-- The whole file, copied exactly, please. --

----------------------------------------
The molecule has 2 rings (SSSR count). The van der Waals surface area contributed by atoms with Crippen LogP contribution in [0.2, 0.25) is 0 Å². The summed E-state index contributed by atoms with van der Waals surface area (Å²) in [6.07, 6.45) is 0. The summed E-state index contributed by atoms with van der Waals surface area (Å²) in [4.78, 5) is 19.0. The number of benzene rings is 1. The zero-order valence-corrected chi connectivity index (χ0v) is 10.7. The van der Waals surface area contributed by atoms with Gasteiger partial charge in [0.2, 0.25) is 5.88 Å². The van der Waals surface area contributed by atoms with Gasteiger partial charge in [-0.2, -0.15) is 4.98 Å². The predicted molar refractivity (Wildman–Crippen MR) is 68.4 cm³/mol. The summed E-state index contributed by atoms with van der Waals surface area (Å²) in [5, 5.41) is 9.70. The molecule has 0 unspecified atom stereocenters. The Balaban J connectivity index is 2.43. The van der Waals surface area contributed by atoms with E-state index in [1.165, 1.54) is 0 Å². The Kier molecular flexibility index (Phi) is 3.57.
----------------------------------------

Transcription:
The molecule has 2 rings (SSSR count). The van der Waals surface area contributed by atoms with Crippen LogP contribution in [0.2, 0.25) is 0 Å². The summed E-state index contributed by atoms with van der Waals surface area (Å²) in [6.07, 6.45) is 0. The summed E-state index contributed by atoms with van der Waals surface area (Å²) in [4.78, 5) is 19.0. The number of benzene rings is 1. The zero-order valence-corrected chi connectivity index (χ0v) is 10.7. The van der Waals surface area contributed by atoms with Gasteiger partial charge in [0.2, 0.25) is 5.88 Å². The van der Waals surface area contributed by atoms with Gasteiger partial charge in [-0.2, -0.15) is 4.98 Å². The predicted molar refractivity (Wildman–Crippen MR) is 68.4 cm³/mol. The summed E-state index contributed by atoms with van der Waals surface area (Å²) in [5, 5.41) is 9.70. The molecule has 0 unspecified atom stereocenters. The Balaban J connectivity index is 2.43. The van der Waals surface area contributed by atoms with E-state index in [1.165, 1.54) is 0 Å². The Kier molecular flexibility index (Phi) is 3.57.